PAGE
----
Experimental WAL LogStore backend overview
This topic provides an overview of the WAL (write-ahead log) LogStore backend. The WAL backend is an experimental feature. Refer to Requirements for supported environments and known issues.
We do not recommend enabling the WAL backend in production without following our guide for safe testing.
WAL implements a traditional log with rotating, append-only log files. WAL resolves many issues with the existing
LogStore provided by the BoltDB backend. The BoltDB
LogStore is a copy-on-write BTree, which is not optimized for append-only, write-heavy workloads.
The existing BoltDB log store inefficiently stores append-only logs to disk because it was designed as a full key-value database. It is a single file that only ever grows. Deleting the oldest logs, which Consul does regularly when it makes new snapshots of the state, leaves free space in the file. The free space must be tracked in a
freelist so that BoltDB can reuse it on future writes. By contrast, a simple segmented log can delete the oldest log files from disk.
A burst of writes at double or triple the normal volume can suddenly cause the log file to grow to several times its steady-state size. After Consul takes the next snapshot and truncates the oldest logs, the resulting file is mostly empty space.
To track the free space, Consul must write extra metadata to disk with every write. The metadata is proportional to the amount of free pages, so after a large burst write latencies tend to increase. In some cases, the latencies cause serious performance degradation to the cluster.
To mitigate risks associated with sudden bursts of log data, Consul tries to limit lots of logs from accumulating in the LogStore. Significantly larger BoltDB files are slower to append to because the tree is deeper and freelist larger. For this reason, Consul's default options associated with snapshots, truncating logs, and keeping the log history have been aggressively set toward keeping BoltDB small rather than using disk IO optimally.
But the larger the file, the more likely it is to have a large freelist or suddenly form one after a burst of writes. For this reason, the many of Consul's default options associated with snapshots, truncating logs, and keeping the log history aggressively keep BoltDT small rather than using disk IO more efficiently.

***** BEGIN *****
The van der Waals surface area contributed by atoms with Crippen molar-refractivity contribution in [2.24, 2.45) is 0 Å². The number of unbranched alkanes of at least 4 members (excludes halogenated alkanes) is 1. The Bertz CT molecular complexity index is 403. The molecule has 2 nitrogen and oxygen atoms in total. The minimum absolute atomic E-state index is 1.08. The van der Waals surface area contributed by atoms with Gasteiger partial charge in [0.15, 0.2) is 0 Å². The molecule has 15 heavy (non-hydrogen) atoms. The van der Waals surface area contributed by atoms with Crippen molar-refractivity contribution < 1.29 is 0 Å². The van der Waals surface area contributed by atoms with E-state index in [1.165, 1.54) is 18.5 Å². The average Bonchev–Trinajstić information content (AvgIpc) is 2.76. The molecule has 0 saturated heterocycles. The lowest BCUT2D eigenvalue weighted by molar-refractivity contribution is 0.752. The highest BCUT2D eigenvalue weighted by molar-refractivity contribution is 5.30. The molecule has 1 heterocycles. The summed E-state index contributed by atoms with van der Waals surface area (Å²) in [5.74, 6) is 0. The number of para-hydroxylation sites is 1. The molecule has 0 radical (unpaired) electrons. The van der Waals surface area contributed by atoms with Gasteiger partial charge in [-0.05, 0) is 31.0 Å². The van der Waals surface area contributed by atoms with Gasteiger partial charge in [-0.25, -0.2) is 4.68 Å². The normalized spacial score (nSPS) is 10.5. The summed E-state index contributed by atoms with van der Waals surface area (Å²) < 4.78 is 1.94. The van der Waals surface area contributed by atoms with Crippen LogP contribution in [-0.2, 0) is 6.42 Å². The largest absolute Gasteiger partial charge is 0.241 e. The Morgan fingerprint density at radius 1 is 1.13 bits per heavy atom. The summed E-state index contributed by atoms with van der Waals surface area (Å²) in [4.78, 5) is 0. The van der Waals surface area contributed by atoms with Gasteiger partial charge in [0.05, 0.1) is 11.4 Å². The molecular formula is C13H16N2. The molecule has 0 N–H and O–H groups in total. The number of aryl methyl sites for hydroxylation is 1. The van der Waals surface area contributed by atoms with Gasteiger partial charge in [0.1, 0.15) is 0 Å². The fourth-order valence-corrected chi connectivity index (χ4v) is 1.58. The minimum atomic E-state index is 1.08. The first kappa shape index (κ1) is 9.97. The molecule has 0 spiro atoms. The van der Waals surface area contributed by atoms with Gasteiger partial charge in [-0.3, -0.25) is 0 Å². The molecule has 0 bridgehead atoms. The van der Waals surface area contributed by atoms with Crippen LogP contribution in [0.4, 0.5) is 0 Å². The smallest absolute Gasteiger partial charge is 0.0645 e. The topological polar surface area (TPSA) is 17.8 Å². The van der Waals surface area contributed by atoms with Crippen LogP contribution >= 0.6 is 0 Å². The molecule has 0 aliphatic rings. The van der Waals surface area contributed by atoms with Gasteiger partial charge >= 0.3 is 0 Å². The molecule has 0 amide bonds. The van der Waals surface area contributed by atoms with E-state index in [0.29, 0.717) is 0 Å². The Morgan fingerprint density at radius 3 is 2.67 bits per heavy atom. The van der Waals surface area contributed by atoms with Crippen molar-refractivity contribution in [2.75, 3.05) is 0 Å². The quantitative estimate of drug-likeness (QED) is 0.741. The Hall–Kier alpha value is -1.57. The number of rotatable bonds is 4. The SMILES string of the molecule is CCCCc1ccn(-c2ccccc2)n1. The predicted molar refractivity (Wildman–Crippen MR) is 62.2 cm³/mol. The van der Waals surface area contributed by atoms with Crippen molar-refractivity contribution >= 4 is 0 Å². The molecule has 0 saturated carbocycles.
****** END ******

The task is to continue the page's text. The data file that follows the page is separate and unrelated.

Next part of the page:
Other reliability issues, such as raft replication capacity issues, are much simpler to solve without the performance concerns caused by storing more logs in BoltDB.
When directly measured, WAL is more performant than BoltDB because it solves a simpler storage problem. Despite this, some users may not notice a significant performance improvement from the upgrade with the same configuration and workload. In this case, the benefit of WAL is that retaining more logs does not affect write performance. As a result, strategies for reducing disk IO with slower snapshots or for keeping logs to permit slower followers to catch up with cluster state are all possible, increasing the reliability of the deployment.
The WAL backend has been tested thoroughly during development:
We used the application-level intelligent crash explorer (ALICE) to exhaustively simulate thousands of possible crash failure scenarios. WAL correctly recovered from all scenarios.
We ran hundreds of tests in a performance testing cluster with checksum verification enabled and did not detect data loss or corruption. We will continue testing before making WAL the default backend.
We are aware of how complex and critical disk-persistence is for your data.
We hope that many users at different scales will try WAL in their environments after upgrading to 1.15 or later and report success or failure so that we can confidently replace BoltDB as the default for new clusters in a future release.